UCLA Anderson | Mr. Worldwide
GMAT 730, GPA 3.1
Stanford GSB | Mr. Classic Candidate
GMAT 760, GPA 3.9
Darden | Mr. Education Consulting
GRE 326, GPA 3.58
Wharton | Mr. LatAm Indian Trader
GMAT 720, GPA 3.5
HEC Paris | Mr. Indian Entrepreneur
GMAT 690, GPA 2.1
Wharton | Mr. MBB to PE
GMAT 740, GPA 3.98
Stanford GSB | Mr. Unrealistic Ambitions
GMAT 710, GPA 2.0
Darden | Mr. Stock Up
GMAT 700, GPA 3.3
Harvard | Ms. Finance
GMAT 760, GPA 3.48
Harvard | Mr. MBB Aspirant
GMAT 780, GPA 3.7
Harvard | Mr. Soldier Boy
GMAT 720, GPA 3.72
Stanford GSB | Mr. Equal Opportunity
GMAT 760, GPA 4.0
Chicago Booth | Mr. Community Uplift
GMAT 780, GPA 2.6
Cornell Johnson | Mr. Angel Investor
GMAT 700, GPA 3.20
Rice Jones | Mr. ToastMasters Treasurer
GMAT 730, GPA 3.7
Kellogg | Mr. MBB Private Equity
GMAT TBD (target 720+), GPA 4.0
Said Business School | Ms. Creative Planner
GMAT 690, GPA 3.81 / 5.0
Stanford GSB | Mr. Wedding Music Business
GMAT 710, GPA 3.7
Harvard | Mr. Big 4 Auditor
GMAT 740, GPA 3.55
Harvard | Mr. Software PE
GMAT 760, GPA 3.45
Harvard | Mr. First Gen Consultant
GMAT 710, GPA 4.0 (First Class Honours)
Stanford GSB | Mr. MBB/FinTech
GMAT 760, GPA 3.7
Stanford GSB | Mr. Break Into Buy-Side
GMAT 780, GPA 3.6
Harvard | Mr. Perseverance
GMAT 730, GPA 3.7
Stanford GSB | Mr. Politics Abroad
GRE 332, GPA 4.2/4.3
MIT Sloan | Mr. Canadian Banker
GMAT 720, GPA 3.7
Harvard | Ms. Fintech To Tech
GMAT 740, GPA 3.54

Confessions of An MBA Consultant

As a senior in high school, I had my heart broken by Duke, a college I’d fallen in love with simply because it was a popular choice at my large, competitive, public high school outside of Washington, D.C. I was terrified that I wouldn’t get in and tried to create a perfect application for them, focusing on their needs, not mine. When they rejected me, I saw myself as a complete failure.

It didn’t help that the day after we got the news from colleges, I walked through a hallway at school only to hear someone say, “Can you believe Katie Malachuk didn’t get into Duke?”

Ouch. Instead, I headed off to Northwestern, a great school but one I only applied to because a lot of other kinds in my honors English class were doing so as well. There I became incredibly depressed for a lot of reasons, none of which had to do with Northwestern because it’s a wonderful place. But one of my biggest issues was this idea of having failed at college admissions, which stuck inside the perfectionist, young adult me.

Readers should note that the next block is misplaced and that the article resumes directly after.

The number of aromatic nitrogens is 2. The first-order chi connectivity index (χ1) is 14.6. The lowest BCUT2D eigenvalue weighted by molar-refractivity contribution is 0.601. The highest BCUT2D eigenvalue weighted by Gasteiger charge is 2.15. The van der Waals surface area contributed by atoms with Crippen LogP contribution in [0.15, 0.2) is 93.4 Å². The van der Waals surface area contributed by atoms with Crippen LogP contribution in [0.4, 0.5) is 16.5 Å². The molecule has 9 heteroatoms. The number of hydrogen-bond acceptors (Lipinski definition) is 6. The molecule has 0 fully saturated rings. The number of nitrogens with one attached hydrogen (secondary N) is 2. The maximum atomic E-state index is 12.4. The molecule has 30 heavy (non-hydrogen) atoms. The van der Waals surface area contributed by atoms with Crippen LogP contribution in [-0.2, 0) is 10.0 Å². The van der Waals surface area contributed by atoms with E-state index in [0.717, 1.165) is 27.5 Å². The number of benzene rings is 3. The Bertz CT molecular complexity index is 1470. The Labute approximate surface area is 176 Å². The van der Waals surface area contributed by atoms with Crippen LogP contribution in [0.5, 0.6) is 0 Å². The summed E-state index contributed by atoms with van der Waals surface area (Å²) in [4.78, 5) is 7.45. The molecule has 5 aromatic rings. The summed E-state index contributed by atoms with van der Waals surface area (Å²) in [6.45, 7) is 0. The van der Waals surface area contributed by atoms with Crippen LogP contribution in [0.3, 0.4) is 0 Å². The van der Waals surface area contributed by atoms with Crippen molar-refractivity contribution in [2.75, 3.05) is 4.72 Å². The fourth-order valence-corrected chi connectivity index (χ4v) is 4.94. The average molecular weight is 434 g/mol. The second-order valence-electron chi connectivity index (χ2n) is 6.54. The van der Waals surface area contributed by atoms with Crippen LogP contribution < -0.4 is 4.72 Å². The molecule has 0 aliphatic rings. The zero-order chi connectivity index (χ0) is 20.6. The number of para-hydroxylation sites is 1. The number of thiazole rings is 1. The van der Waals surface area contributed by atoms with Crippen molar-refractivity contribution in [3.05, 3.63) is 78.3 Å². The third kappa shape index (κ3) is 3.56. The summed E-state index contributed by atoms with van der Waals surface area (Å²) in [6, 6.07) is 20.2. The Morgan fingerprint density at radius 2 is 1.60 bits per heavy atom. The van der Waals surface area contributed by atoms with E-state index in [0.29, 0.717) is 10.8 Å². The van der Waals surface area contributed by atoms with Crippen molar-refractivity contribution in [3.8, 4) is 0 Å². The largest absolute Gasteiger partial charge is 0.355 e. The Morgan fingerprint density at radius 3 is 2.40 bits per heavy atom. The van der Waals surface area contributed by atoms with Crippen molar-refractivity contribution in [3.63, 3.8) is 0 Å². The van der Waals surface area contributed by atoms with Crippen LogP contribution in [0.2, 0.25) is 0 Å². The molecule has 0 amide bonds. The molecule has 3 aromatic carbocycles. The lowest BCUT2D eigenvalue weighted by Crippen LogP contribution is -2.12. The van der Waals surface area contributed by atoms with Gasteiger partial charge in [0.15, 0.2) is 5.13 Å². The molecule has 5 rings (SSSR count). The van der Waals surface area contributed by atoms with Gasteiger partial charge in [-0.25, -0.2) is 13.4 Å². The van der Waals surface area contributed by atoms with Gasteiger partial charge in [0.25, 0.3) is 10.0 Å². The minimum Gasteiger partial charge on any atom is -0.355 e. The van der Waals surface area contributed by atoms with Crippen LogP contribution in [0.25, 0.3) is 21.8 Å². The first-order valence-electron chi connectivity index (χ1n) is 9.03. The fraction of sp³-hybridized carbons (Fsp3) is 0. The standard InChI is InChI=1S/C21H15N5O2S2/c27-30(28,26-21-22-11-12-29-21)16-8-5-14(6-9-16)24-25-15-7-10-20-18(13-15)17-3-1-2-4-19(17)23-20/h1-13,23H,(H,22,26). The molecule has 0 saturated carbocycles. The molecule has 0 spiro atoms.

I ended up dropping out of college, taking time off, and doing some massive soul-searching. I wasn’t sure if I’d return to Northwestern, which I knew would be different with a different frame of mind, or if I should transfer. I decided to explore my options and fill out a couple of transfer applications. It was a completely different experience from my first time applying to college. I was really open and honest in my essays and applications, and the entire experience helped me to understand what I’d been through and how I’d grown. I ended up transferring to Harvard, which was a major victory, not because I got into Harvard but because I had come to know and accept myself in an unprecedented way.

Of course, I didn’t get the self-acceptance lesson in one take. So I had a lot of twists and turns throughout my twenties as I tried to find my place in the world. Indeed, my graduate school experiences mirrored the undergraduate in many ways. I applied to law school as I was finishing up my two-year teaching commitment to Teach for America. I had no interest in being a lawyer. I was applying out of fear, scared to be in the world without the safety of an affiliation. I was tight and stiff in my applications and got rejected from my top schools. Again, Georgetown was a great school—I just had no interest in being there. Having been through this experience at Northwestern, I recognized the sadness and detachment, and I left after one semester.


Again, I entered soul-searching mode, and that’s when I returned to Teach for America in the role of director of admissions. I applied to business schools because I Ioved managing my team and was interested in studying nonprofit management. But a part of me still felt like a failure from the law school episode, as if I needed a graduate degree of some kind.

I wasn’t dead set on going to business school. I approached the process in an exploratory way. What would I gain from this? Why should I be making this move? As with my transfer applications, the process was about me, not the schools. I only applied to three schools: Harvard, Stanford, and Yale, and I was accepted at all three. Stanford felt like home immediately, and I loved my time there.

When I was applying to business school, I didn’t know anyone else applying to business school (I now realize this was a blessing). My friends from undergrad weren’t into that kind of thing. Back then, not as many TFA folks were applying to B-schools.

The finance guy from TFA had gone to Stanford, but that was it. I made the decision to apply at the end of summer and started studying for the GMAT right away. I took a course, having always struggled with the math on those tests. I was stressed because I would only have time to take the test once before the final deadline, and I wanted to make the first deadline (through this was mistaken pressure, as we’ll discuss later).